Published by the Students of Johns Hopkins since 1896
June 12, 2024

Anti-Vietnam War protests at Hopkins

By HELEN LACEY | April 27, 2023



Students carry signs and banners at an anti-Vietnam War rally on Homewood Campus.

More than 200 students and demonstrators surrounded Homewood House (now known as Homewood Museum) in protest of military recruiting on campus on April 17, 1970. The protest occurred following the events on April 16, where 40 activists blocked the entrance to Levering Hall to protest the U.S. Marine Corps recruiters inside.

University President Lincoln Gordon addressed protesters twice that day: once to promise a referendum and once to warn against a takeover. A court injunction limiting protest was issued on the same day, banning any meetings or speeches that would interfere with the normal operations of the University. Following the injunction, demonstrators began a weekend-long vigil near the library.

Gordon promised to revoke the injunction if protesters agreed to his proposed referendum. Students rejected Gordon’s proposal on three grounds, according to an article published in an April 20, 1970 edition of The News-Letter.

“1. one cannot determine the rightness or wrongness of a moral issue by voting; 2. Gordon is trying to stall the issue until the exam period through the convocation and referendum commission; 3. Gordon is using democracy as a weapon,” the article read.

An April 24, 1970 edition of The News-Letter published an article titled “Strike Suspended After President Gordon Concedes Question of Military Recruiting” that detailed the presidential response that eventually concluded the strike on April 23. An agreement was reached during a meeting between 10 strikers, the dean-designate and two vice presidents.

The agreement suspended military recruiting on campus unless 10% of the student body petitioned for a referendum on military recruitment before May 1, 1970. If no referendum was held before May 1, then military recruiting would be permanently banned on campus.

However, many protesters remained unsatisfied. On April 24, the Strike Committee presented new negotiations, some of which requested an end to classified research at the Applied Physics Laboratory (APL).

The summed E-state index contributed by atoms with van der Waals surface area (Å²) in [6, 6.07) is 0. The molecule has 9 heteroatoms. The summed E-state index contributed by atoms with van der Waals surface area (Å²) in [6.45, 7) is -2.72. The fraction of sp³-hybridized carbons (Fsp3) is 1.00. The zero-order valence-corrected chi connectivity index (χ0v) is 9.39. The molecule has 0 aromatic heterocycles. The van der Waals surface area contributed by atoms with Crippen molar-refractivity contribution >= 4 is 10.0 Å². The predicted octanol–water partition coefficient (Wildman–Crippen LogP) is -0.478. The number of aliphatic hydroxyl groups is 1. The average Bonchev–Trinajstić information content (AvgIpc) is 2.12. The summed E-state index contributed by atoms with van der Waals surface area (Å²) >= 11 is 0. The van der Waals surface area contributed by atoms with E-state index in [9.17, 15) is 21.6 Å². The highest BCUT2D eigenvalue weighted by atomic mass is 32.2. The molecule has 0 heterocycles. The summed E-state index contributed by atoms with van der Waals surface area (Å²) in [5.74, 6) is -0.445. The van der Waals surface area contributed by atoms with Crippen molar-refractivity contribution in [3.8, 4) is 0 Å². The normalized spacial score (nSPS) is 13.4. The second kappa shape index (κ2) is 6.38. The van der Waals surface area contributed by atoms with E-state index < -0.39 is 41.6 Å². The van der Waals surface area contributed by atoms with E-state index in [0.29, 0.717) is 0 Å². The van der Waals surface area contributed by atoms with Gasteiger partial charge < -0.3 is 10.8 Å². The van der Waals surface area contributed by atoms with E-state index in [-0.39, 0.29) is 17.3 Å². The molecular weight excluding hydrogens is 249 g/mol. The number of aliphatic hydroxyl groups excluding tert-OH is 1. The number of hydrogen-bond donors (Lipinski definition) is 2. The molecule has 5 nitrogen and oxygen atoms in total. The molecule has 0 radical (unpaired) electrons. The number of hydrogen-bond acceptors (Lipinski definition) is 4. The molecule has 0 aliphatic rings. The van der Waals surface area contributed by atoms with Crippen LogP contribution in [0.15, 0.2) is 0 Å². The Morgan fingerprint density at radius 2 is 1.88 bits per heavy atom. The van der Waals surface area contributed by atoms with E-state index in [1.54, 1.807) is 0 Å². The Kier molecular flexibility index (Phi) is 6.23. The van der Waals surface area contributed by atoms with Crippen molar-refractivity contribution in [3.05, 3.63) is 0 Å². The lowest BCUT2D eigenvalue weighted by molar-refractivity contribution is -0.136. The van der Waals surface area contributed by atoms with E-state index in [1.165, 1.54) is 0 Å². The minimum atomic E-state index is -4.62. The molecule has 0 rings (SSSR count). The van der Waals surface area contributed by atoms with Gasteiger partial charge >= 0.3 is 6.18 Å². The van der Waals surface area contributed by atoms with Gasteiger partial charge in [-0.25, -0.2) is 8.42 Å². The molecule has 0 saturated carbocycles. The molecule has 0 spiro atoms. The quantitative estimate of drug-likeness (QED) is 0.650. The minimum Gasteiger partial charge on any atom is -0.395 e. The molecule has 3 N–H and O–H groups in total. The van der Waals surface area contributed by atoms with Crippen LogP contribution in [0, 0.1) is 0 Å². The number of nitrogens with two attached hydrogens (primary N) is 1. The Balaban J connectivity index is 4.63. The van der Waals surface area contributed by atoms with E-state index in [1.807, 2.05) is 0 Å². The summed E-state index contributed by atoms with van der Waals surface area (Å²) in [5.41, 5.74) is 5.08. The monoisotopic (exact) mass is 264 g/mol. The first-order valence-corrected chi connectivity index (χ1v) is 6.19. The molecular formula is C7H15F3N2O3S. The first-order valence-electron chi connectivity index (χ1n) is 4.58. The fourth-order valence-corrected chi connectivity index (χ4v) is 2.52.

Student opposition to research conducted at APL was not new. The News-Letter issued an article titled “Homewood Students Mount Attack on APL” on Feb. 27, 1970. The article highlighted the student organizers’ desire for APL to shift its research priorities.

Student organizer Jim Keogh discussed the importance of changing APL’s priorities in the article.

“In a society where transportation has broken down and there’s a crisis in pollution, in housing and a crisis in people, we should be meeting the needs of our society,” he said. “We don’t want to gloss over the fact that every conscientious citizen has to be concerned with APL’s prostitution of science in the war against Vietnam.”

The debate over on-campus military recruiting concluded on May 1, with The News-Letter calling the voting “the largest and closest campus vote in memory.” Of 2330 cast ballots, 1183 voted “no” and 1121 people voted “yes” to the question “Do you want military recruitment to be reinstituted on this campus?” 

U.S. President Richard Nixon announced the expansion of the Vietnam War into Cambodia on April 30, 1970. Nearly 900 campuses across the U.S. participated in strikes following this decision, including Hopkins. On May 6, 1970, The News-Letter released an article titled “Classes Cancelled for Cambodian Discussion; New Mobe Calls for Capital Rally Saturday.”

The article described debates over the University’s role in the national crisis. Students requested relief from academic burdens, including final examinations. 

According to the article, Gordon declined any official closing of the University; however, he did cosign a letter to President Nixon requesting a discussion of the invasion with other university and college presidents.

“We implore you to consider the incalculable dangers of an unprecedented alienation of America’s youth and to take immediate action to demonstrate unequivocally your determination to end the war quickly,” the letter read. “We urgently request the opportunity to discuss these problems with you directly.”

The article also detailed plans to block North Charles Street to illustrate demonstrators’ adamancy to stop the war as well as plans to walk on the White House on May 9. 

On May 9, more than 60,000 people went to Washington, D.C. to protest the Kent State University shootings and the incursion into Cambodia. Protesters marched in the National Mall in front of the Capitol, but the White House was surrounded by busses to prevent demonstrators from getting too close.

U.S. involvement in the Vietnam War ceased on March 29, 1973. At the time of withdrawal, many Americans opposed United States’ participation in the war because of the war’s length, the number of casualties and the nation’s involvement in war crimes. Protests may have aided in bringing these issues to the fore.

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